The Haunted Tree House

PFG KidsOne day, many years ago, I told my kids I would build them a tree house. I knew I had construction skills that would allow me to build the best fort in the neighborhood. Of course I was going to do it the following week, but something came up, and right after that, I had a big project at work. I put it off for another month, because my paychecks were a little too tight. I woke up one morning and realized three of my four children were grown and had moved out of my house, and the last one was in high school and the tree house days had vanished. I think they would all agree that this was one of their biggest disappointments from childhood. How could I be so callous? What kind of monster would make a promise to innocent little people and then break it… over and over? Yeah, that would be me.

Out of all the stupid things I have done during my life, this is at the top of my list of regrets. I never thought something so small would kick me in the teeth this hard, but I have been haunted by this procrastinated event for years. My brain has tried hundreds of ways to justify my bad behavior, but my excuses are all lies. I want to make it up to them, but it is too late, the golden window of opportunity has passed me by.PFG Kids 2

Don’t get me wrong; I have some wonderful memories with my kids. When Melanie was little, I used to let her steer the car in the parking lot while standing on my lap and she was so proud of herself. Afterward she would give me the biggest hug and for just a little while, all was right in the universe. I remember playing hide and seek with Reva and miss the sound of his laughter and stomping feet as he would try to run away from me chasing him around the house on my hands and knees. He would usually end up in the arms of his mother as I tickled his fat little legs. And the tea parties with Melissa were epic. She would take care to let each of her dolls take a sip, and then let me take a turn tipping the teacup. Christopher, started smiling when riding on my shoulders, and he has never stopped. He always wanted me to watch to see how fast he could gallop around the yard on his fictitious horse, fighting bad guys. Sadly, all those days are gone and I am faced with the reality of my successes and failures as a father. I can’t go back and change the past, but I can embrace the present.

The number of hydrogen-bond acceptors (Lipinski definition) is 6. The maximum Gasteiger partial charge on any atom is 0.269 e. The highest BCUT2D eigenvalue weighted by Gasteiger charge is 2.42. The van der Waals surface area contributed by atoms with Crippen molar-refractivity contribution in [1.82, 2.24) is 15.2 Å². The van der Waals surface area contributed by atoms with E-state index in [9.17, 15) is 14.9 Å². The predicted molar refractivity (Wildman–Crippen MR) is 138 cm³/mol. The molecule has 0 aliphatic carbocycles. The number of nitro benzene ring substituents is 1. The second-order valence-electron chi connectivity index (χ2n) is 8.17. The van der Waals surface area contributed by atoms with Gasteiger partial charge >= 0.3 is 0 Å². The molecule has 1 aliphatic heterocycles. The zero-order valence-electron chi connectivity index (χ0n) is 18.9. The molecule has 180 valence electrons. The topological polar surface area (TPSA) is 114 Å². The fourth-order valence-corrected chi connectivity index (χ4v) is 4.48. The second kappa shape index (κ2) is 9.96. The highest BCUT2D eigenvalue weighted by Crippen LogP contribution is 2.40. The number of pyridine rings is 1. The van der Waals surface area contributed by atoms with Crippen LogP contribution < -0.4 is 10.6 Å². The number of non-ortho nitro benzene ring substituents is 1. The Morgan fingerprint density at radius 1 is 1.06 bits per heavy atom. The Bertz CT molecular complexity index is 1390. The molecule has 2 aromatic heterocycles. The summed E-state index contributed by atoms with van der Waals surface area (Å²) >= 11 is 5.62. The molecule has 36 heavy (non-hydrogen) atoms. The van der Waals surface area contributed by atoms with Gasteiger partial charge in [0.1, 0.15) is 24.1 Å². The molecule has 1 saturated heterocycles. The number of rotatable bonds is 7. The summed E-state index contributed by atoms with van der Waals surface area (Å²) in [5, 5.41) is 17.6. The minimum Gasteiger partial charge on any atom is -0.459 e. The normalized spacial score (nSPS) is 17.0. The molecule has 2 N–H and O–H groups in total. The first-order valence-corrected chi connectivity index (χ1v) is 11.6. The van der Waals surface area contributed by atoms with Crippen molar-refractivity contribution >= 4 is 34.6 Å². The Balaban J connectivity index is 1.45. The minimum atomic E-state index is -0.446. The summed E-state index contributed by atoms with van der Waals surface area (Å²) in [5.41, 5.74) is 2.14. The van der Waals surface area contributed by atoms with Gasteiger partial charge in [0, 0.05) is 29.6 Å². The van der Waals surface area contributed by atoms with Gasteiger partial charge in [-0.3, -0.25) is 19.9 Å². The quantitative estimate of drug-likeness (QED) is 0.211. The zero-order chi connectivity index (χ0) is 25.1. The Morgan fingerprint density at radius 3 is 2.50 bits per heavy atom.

My role as a father is not over, I still have much to do, but it is different. Now, it’s offering moral support, helping with an English paper, buying some gas, or giving unwanted counsel about life. I can’t imagine my life without my kids, they are so part of me, but they are individuals. I am proud of each of them in a different way. One piece of advice I can offer from my journey is, enjoy the small moments, stop from your busy day and have a conversation with your kids while they still want to talk with you, and most importantly… don’t have a haunted tree house.


  1. wieland says:

    Thanks for sharing what most fathers can relate too. You’re a good man Paul, and a great father!